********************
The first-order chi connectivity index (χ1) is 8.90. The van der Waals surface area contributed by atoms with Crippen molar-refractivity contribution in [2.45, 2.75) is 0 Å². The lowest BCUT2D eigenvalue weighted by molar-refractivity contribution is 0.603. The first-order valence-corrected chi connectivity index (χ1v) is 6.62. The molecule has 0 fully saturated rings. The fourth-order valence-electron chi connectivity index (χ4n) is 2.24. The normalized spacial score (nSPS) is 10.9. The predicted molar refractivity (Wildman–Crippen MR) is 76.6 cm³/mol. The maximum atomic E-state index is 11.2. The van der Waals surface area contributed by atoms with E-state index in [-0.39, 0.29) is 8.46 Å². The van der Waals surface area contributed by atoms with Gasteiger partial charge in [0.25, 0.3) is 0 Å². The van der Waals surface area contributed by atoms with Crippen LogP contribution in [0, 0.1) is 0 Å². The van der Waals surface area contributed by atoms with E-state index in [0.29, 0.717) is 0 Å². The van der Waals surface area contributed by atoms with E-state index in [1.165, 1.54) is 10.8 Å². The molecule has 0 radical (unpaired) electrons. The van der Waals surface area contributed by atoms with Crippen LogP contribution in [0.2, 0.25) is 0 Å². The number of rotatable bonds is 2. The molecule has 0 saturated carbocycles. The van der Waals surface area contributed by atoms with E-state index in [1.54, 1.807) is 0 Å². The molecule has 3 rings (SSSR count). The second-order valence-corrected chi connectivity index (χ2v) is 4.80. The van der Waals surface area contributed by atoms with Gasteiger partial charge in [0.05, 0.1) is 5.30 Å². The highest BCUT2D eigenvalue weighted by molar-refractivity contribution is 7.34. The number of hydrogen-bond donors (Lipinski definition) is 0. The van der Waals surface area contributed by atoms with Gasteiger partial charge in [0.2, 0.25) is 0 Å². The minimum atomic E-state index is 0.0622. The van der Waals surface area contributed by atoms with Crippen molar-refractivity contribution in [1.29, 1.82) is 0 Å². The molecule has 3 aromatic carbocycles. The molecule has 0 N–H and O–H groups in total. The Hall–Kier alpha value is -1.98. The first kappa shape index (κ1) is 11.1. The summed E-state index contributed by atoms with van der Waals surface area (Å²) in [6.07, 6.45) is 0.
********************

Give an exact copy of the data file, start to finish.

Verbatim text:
The first-order chi connectivity index (χ1) is 8.90. The van der Waals surface area contributed by atoms with Crippen molar-refractivity contribution in [2.45, 2.75) is 0 Å². The lowest BCUT2D eigenvalue weighted by molar-refractivity contribution is 0.603. The first-order valence-corrected chi connectivity index (χ1v) is 6.62. The molecule has 0 fully saturated rings. The fourth-order valence-electron chi connectivity index (χ4n) is 2.24. The normalized spacial score (nSPS) is 10.9. The predicted molar refractivity (Wildman–Crippen MR) is 76.6 cm³/mol. The maximum atomic E-state index is 11.2. The van der Waals surface area contributed by atoms with E-state index in [-0.39, 0.29) is 8.46 Å². The van der Waals surface area contributed by atoms with Gasteiger partial charge in [0.25, 0.3) is 0 Å². The van der Waals surface area contributed by atoms with Crippen LogP contribution in [0, 0.1) is 0 Å². The van der Waals surface area contributed by atoms with E-state index in [0.29, 0.717) is 0 Å². The van der Waals surface area contributed by atoms with E-state index in [1.165, 1.54) is 10.8 Å². The molecule has 0 radical (unpaired) electrons. The van der Waals surface area contributed by atoms with Crippen LogP contribution in [0.2, 0.25) is 0 Å². The number of rotatable bonds is 2. The molecule has 0 saturated carbocycles. The van der Waals surface area contributed by atoms with E-state index in [1.54, 1.807) is 0 Å². The molecule has 3 rings (SSSR count). The second-order valence-corrected chi connectivity index (χ2v) is 4.80. The van der Waals surface area contributed by atoms with Gasteiger partial charge in [0.05, 0.1) is 5.30 Å². The highest BCUT2D eigenvalue weighted by molar-refractivity contribution is 7.34. The number of hydrogen-bond donors (Lipinski definition) is 0. The van der Waals surface area contributed by atoms with Gasteiger partial charge in [0.2, 0.25) is 0 Å². The minimum atomic E-state index is 0.0622. The van der Waals surface area contributed by atoms with Crippen molar-refractivity contribution in [1.29, 1.82) is 0 Å². The molecule has 3 aromatic carbocycles. The molecule has 0 N–H and O–H groups in total. The Hall–Kier alpha value is -1.98. The first kappa shape index (κ1) is 11.1. The summed E-state index contributed by atoms with van der Waals surface area (Å²) in [6.07, 6.45) is 0.